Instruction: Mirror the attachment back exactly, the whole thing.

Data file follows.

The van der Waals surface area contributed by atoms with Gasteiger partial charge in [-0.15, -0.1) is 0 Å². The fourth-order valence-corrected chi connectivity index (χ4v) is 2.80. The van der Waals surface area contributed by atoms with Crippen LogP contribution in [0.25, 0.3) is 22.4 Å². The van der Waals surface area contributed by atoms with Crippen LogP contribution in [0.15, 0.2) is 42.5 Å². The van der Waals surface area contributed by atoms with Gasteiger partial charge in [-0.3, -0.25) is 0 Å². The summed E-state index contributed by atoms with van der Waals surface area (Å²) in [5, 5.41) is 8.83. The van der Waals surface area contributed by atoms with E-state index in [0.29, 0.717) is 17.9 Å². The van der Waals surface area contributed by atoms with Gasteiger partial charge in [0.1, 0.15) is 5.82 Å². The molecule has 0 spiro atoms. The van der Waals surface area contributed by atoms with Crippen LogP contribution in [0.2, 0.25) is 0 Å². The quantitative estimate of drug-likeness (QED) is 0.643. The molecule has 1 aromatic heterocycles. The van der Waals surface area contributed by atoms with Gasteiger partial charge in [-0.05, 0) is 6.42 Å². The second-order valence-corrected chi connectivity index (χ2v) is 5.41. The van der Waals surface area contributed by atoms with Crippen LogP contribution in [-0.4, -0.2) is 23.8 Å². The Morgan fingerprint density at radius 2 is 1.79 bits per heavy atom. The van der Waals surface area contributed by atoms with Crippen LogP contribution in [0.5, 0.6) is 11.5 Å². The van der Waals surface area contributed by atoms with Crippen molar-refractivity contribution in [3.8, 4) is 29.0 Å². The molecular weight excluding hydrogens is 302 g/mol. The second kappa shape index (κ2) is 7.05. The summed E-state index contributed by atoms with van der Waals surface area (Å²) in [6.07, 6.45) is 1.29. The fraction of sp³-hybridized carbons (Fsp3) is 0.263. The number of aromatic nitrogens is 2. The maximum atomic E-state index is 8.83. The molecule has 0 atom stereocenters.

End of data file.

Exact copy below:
The van der Waals surface area contributed by atoms with Gasteiger partial charge in [-0.15, -0.1) is 0 Å². The fourth-order valence-corrected chi connectivity index (χ4v) is 2.80. The van der Waals surface area contributed by atoms with Crippen LogP contribution in [0.25, 0.3) is 22.4 Å². The van der Waals surface area contributed by atoms with Crippen LogP contribution in [0.15, 0.2) is 42.5 Å². The van der Waals surface area contributed by atoms with Gasteiger partial charge in [-0.3, -0.25) is 0 Å². The summed E-state index contributed by atoms with van der Waals surface area (Å²) in [5, 5.41) is 8.83. The van der Waals surface area contributed by atoms with E-state index in [0.29, 0.717) is 17.9 Å². The van der Waals surface area contributed by atoms with Gasteiger partial charge in [0.1, 0.15) is 5.82 Å². The molecule has 0 spiro atoms. The van der Waals surface area contributed by atoms with Crippen LogP contribution in [0.2, 0.25) is 0 Å². The quantitative estimate of drug-likeness (QED) is 0.643. The molecule has 1 aromatic heterocycles. The van der Waals surface area contributed by atoms with Gasteiger partial charge in [-0.05, 0) is 6.42 Å². The second-order valence-corrected chi connectivity index (χ2v) is 5.41. The van der Waals surface area contributed by atoms with Crippen LogP contribution in [-0.4, -0.2) is 23.8 Å². The Morgan fingerprint density at radius 2 is 1.79 bits per heavy atom. The van der Waals surface area contributed by atoms with Crippen LogP contribution in [0.5, 0.6) is 11.5 Å². The van der Waals surface area contributed by atoms with Crippen molar-refractivity contribution in [3.8, 4) is 29.0 Å². The molecular weight excluding hydrogens is 302 g/mol. The second kappa shape index (κ2) is 7.05. The summed E-state index contributed by atoms with van der Waals surface area (Å²) in [6.07, 6.45) is 1.29. The fraction of sp³-hybridized carbons (Fsp3) is 0.263. The number of aromatic nitrogens is 2. The maximum atomic E-state index is 8.83. The molecule has 0 atom stereocenters.